Tesco, the leading supermarket chain in Britain, is under scrutiny from the U.K. Information Commissioner's Office after being accused of failing to adequately protect consumer information.
The probe is apparently in response to recent blog and Twitter postings by software architect Tony Hunt, who noticed that Tesco would email customers their passwords if they'd forgotten them, was mixing encrypted and unencrypted content on its website and was using outmoded ancient Web-server software.
"Clearly the passwords aren't hashed at all, let alone salted," Hunt wrote on his blog, referring to two complementary methods of password encryption.
Tesco's Twitter feed responded to Hunt's accusations: "Passwords are stored in a secure way. They're only copied into plain text when pasted automatically into a password reminder email."
Tesco has yet to suffer a known online security breach, but Hunt implied that if the company were to be targeted, hackers might have very little trouble obtaining and publishing Tesco's customer and employee information, including credit card numbers.
"We are aware of the issues relating to the Tesco website and will be making enquiries," a spokesman for the Information Commissioner's Office told London's Telegraph newspaper.
Most security experts say websites should have no access at all to the original customer passwords. Instead, best practices call for hashing the passwords by running them through an encryption process, and salting them by adding secret data that will result in values unknown to hackers.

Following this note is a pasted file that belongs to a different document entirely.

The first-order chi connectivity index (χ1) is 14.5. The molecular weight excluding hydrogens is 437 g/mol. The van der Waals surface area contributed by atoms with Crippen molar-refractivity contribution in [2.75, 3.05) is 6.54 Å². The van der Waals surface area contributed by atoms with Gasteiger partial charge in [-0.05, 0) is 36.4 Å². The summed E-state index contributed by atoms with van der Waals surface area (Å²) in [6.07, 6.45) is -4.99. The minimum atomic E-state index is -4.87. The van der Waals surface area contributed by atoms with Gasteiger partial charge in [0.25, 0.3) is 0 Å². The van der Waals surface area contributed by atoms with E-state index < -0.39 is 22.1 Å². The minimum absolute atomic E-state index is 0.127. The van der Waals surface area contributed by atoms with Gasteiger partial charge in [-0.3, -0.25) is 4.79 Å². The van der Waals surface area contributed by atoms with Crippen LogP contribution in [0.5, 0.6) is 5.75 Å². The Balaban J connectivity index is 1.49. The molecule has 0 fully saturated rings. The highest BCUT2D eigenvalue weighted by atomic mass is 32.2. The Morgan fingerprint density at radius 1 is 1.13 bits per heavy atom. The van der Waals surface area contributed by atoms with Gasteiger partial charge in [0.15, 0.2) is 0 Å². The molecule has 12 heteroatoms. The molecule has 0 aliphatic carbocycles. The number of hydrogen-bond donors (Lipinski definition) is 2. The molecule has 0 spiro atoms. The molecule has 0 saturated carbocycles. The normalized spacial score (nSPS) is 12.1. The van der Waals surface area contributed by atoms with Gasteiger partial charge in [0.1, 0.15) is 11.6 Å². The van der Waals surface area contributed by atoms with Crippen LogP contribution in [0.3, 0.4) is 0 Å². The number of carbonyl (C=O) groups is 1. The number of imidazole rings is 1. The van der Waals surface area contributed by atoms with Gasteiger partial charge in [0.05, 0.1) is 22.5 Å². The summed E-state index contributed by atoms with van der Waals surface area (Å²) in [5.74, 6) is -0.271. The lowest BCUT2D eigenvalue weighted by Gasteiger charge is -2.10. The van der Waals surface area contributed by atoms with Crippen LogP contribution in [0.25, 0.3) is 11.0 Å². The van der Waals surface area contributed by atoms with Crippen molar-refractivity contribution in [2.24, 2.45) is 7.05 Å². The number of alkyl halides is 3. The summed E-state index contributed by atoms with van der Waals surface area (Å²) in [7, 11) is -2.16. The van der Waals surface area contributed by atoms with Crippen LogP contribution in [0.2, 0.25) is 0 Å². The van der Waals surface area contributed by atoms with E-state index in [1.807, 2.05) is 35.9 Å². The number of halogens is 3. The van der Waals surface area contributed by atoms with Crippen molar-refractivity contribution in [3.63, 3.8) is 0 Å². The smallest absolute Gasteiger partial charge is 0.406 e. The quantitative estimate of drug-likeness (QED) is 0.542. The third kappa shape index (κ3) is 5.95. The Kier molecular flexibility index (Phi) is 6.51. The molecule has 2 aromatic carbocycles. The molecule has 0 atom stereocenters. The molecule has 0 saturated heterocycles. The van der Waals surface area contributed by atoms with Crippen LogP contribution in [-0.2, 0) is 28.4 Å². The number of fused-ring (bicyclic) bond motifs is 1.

When a customer logs in, his password is hashed using the same process, then compared to the hash on file before he is permitted entry.
Tesco is hardly the only large company accused of shirking when it comes to protecting customers online.
Yesterday (Aug. 20), Dutch consumer-electronics company Philips fell victim to "r00tbeersec," a group of four hackers who stole and posted the personal information of hundreds of Philips customers, including email addresses, birth dates and, for about 300 people, plain-text passwords.
Matching plain-text or weakly encrypted passwords to known email addresses puts the owners of those accounts at risk of identity theft and account hijacking, since many people register the same email address and password on multiple websites.
Summer of shame
This summer, hackers have been teaching companies difficult lessons in how to handle user passwords.
On June 6, professional-networking website LinkedIn suffered a data breach that saw 6.4 million weakly encrypted passwords posted to a Russian hacker forum. The following day, online dating service eHarmony had 1.5 million passwords posted online.
In both cases, the passwords were encrypted without being salted, meaning that hackers could compare known hash results of common passwords to the lists, or, with a little hardware, crack the passwords using freely available software.
To make sure you're not the victim of a data breach, create strong passwords for every online mail, retail or financial account — any site that holds sensitive personal or financial information, such as your birth date or credit-card number. Use each password for only one site.
If you fear you've already become a victim, check ShouldIChangeMyPassword.com to run your email address against a master list of all addresses divulged in recent data breaches.